Last week, Iraq held its fifth national election since the U.S. deposed Saddam Hussein in 2003. The Islamic Republic has spent the past two decades expanding its influence in the country, setting up an interlocking network of proxy militias and political parties, and trying to turn its neighbor into another Lebanon. But the recent voting has impeded those efforts, writes Amir Taheri; and there is other good news as well:
The very fact that the election took place is [itself] a cause for celebration. Key players, including some foreign powers and political barons addicted to power and perk, did all they could to prevent an early election that they sensed might reduce their share of power.
Tehran’s proxies did worse than anyone imagined. The militia-dominated bloc led by Hadi al-Ameri lost 35 of its 50 seats. The biggest winner on the Shiite side was Muqtada al-Sadr’s maverick bloc, which has called for limiting the holding of weapons only to the state—in other words, disbanding the Iran-controlled militias.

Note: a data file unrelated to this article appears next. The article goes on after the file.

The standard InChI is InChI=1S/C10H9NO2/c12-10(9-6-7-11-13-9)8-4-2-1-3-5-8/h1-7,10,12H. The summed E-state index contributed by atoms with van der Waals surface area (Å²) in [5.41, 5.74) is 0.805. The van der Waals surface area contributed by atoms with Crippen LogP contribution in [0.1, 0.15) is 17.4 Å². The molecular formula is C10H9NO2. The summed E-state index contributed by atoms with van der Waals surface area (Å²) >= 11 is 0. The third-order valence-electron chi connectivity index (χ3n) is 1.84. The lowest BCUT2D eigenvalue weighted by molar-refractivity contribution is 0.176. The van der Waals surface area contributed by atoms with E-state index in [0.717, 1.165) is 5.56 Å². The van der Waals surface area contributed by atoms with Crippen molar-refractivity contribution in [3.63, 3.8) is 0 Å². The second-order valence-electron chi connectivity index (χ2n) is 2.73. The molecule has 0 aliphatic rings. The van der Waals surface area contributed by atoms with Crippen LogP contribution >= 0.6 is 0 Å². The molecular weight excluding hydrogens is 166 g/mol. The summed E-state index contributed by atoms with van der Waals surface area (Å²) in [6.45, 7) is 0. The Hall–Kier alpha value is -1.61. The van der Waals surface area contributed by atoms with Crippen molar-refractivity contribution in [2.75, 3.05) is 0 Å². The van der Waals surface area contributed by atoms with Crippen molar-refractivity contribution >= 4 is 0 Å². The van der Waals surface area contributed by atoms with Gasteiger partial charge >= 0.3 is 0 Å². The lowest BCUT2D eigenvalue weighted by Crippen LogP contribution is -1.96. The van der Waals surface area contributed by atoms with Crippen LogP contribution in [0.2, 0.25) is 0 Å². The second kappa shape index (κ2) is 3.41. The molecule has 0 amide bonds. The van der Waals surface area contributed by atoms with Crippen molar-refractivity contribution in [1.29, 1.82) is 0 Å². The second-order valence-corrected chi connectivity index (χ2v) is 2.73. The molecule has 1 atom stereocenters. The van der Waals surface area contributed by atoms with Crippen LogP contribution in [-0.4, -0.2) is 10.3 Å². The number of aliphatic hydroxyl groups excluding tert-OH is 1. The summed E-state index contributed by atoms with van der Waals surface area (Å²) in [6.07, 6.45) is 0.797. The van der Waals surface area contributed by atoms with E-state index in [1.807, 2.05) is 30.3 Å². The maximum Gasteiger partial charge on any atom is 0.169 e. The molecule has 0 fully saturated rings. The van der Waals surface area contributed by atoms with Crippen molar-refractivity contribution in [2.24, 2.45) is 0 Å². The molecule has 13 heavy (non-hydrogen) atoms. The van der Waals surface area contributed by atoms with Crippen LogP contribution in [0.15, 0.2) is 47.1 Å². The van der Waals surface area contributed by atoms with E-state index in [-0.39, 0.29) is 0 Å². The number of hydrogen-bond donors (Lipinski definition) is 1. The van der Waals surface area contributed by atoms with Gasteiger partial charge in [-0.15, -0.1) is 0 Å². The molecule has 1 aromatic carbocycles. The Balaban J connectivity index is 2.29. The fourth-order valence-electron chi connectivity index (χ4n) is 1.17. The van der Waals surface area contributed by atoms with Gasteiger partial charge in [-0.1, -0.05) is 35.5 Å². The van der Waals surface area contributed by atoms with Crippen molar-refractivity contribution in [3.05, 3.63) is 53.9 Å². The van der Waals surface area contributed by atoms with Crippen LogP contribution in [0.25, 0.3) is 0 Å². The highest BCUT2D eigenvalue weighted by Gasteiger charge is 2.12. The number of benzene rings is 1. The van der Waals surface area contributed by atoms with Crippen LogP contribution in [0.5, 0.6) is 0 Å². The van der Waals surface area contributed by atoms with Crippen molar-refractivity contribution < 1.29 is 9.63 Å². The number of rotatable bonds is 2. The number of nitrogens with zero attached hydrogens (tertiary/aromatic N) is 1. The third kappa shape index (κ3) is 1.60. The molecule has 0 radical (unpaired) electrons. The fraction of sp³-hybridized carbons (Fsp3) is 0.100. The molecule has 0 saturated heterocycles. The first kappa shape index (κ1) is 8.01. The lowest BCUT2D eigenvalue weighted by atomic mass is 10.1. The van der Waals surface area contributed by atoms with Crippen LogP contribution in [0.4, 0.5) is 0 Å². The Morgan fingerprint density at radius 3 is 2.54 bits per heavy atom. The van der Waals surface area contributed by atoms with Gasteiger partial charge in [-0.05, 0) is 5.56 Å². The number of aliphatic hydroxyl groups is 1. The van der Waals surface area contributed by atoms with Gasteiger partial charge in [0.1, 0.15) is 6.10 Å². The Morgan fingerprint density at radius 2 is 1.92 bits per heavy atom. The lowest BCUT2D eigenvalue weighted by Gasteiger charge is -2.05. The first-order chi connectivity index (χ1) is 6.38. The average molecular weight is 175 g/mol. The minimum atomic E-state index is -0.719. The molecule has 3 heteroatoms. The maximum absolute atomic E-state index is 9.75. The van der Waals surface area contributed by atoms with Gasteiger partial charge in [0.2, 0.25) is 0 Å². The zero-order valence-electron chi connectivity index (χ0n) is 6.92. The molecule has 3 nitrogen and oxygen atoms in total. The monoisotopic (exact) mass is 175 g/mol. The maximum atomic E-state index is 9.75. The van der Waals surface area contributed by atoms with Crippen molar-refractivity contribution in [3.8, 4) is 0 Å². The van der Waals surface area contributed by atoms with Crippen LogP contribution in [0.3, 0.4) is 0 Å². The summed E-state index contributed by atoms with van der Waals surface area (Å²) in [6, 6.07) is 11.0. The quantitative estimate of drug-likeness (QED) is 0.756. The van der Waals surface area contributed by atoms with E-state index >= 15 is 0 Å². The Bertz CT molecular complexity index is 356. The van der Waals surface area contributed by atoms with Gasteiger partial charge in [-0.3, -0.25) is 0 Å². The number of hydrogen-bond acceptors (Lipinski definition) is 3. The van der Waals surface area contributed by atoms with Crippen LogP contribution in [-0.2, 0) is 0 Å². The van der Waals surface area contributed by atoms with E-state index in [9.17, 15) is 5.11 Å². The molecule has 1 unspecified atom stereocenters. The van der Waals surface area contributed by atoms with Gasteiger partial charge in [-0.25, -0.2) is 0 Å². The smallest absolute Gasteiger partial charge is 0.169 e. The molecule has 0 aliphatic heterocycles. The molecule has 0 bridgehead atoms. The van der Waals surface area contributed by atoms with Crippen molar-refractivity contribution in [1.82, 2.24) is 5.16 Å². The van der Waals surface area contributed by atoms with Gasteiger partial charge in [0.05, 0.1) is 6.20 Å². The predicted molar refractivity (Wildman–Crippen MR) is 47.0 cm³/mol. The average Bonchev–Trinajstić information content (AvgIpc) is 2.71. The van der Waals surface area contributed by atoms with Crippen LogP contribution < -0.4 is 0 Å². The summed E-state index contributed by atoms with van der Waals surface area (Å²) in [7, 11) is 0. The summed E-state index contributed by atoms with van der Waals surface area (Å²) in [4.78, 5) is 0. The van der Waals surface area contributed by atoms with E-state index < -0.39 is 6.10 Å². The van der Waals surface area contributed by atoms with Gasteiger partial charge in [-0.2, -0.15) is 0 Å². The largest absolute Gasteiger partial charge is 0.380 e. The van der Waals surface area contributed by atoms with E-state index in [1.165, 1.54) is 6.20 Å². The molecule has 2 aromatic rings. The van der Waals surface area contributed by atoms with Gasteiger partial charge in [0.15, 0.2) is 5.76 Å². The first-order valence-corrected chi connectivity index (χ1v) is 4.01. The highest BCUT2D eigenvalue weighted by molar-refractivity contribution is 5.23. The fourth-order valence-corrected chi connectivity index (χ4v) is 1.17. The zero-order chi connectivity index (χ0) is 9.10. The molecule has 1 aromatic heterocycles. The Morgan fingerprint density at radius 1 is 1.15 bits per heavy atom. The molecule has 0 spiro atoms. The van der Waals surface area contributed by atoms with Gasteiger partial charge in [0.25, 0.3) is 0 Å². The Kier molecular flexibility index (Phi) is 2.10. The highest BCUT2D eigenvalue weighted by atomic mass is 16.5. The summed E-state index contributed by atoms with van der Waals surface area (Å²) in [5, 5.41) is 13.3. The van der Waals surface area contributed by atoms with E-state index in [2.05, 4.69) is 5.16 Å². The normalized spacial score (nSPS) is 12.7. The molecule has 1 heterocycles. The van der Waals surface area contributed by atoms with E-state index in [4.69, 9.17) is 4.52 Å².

The fact that a large number of candidates, almost 3,500, contested the 329 seats at stake, indicated the abiding attractiveness of the democratic process for a growing segment of politically active Iraqis. Those who entered the competition included the largest number of young activists, women, and individuals standing as independents. . . . The parties and groups representing the Sunni Muslim community emerge from this election with a heightened profile and a more credible leadership, something that could speed up the healing of sectarian wounds inflicted on it since 2003.
The ruling mullahs in Tehran had hoped that the election would turn out to be a referendum on American military presence in Iraq. That didn’t happen, as the Iraqi political elite preferred to focus on the need for foreign military presence in all its forms be ended. The 2,500 US troops still in Iraq could be withdrawn at any moment under the status-of-forces mechanism in place since 2008. The same could not be said about the Iran’s proxy units in Iraq.